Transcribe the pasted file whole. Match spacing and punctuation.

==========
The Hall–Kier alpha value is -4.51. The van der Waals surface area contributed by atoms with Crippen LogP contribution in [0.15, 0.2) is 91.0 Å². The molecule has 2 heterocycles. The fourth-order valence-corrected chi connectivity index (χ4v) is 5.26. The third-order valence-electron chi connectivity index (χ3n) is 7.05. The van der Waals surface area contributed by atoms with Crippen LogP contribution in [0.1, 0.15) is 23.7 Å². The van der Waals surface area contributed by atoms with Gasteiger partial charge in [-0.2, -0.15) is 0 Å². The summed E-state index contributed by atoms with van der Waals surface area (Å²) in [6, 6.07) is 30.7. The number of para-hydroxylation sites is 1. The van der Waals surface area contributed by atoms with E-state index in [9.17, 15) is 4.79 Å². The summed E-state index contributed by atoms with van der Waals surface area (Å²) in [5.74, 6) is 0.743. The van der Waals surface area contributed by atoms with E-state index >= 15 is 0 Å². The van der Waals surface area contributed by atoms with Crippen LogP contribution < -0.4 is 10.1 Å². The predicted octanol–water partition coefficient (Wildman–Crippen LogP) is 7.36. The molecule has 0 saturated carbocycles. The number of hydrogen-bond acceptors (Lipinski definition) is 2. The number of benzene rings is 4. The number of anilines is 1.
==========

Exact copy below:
The Hall–Kier alpha value is -4.51. The van der Waals surface area contributed by atoms with Crippen LogP contribution in [0.15, 0.2) is 91.0 Å². The molecule has 2 heterocycles. The fourth-order valence-corrected chi connectivity index (χ4v) is 5.26. The third-order valence-electron chi connectivity index (χ3n) is 7.05. The van der Waals surface area contributed by atoms with Crippen LogP contribution in [0.1, 0.15) is 23.7 Å². The van der Waals surface area contributed by atoms with Gasteiger partial charge in [-0.2, -0.15) is 0 Å². The summed E-state index contributed by atoms with van der Waals surface area (Å²) in [6, 6.07) is 30.7. The number of para-hydroxylation sites is 1. The van der Waals surface area contributed by atoms with E-state index in [9.17, 15) is 4.79 Å². The summed E-state index contributed by atoms with van der Waals surface area (Å²) in [5.74, 6) is 0.743. The van der Waals surface area contributed by atoms with E-state index >= 15 is 0 Å². The van der Waals surface area contributed by atoms with Crippen LogP contribution < -0.4 is 10.1 Å². The predicted octanol–water partition coefficient (Wildman–Crippen LogP) is 7.36. The molecule has 0 saturated carbocycles. The number of hydrogen-bond acceptors (Lipinski definition) is 2. The number of benzene rings is 4. The number of anilines is 1.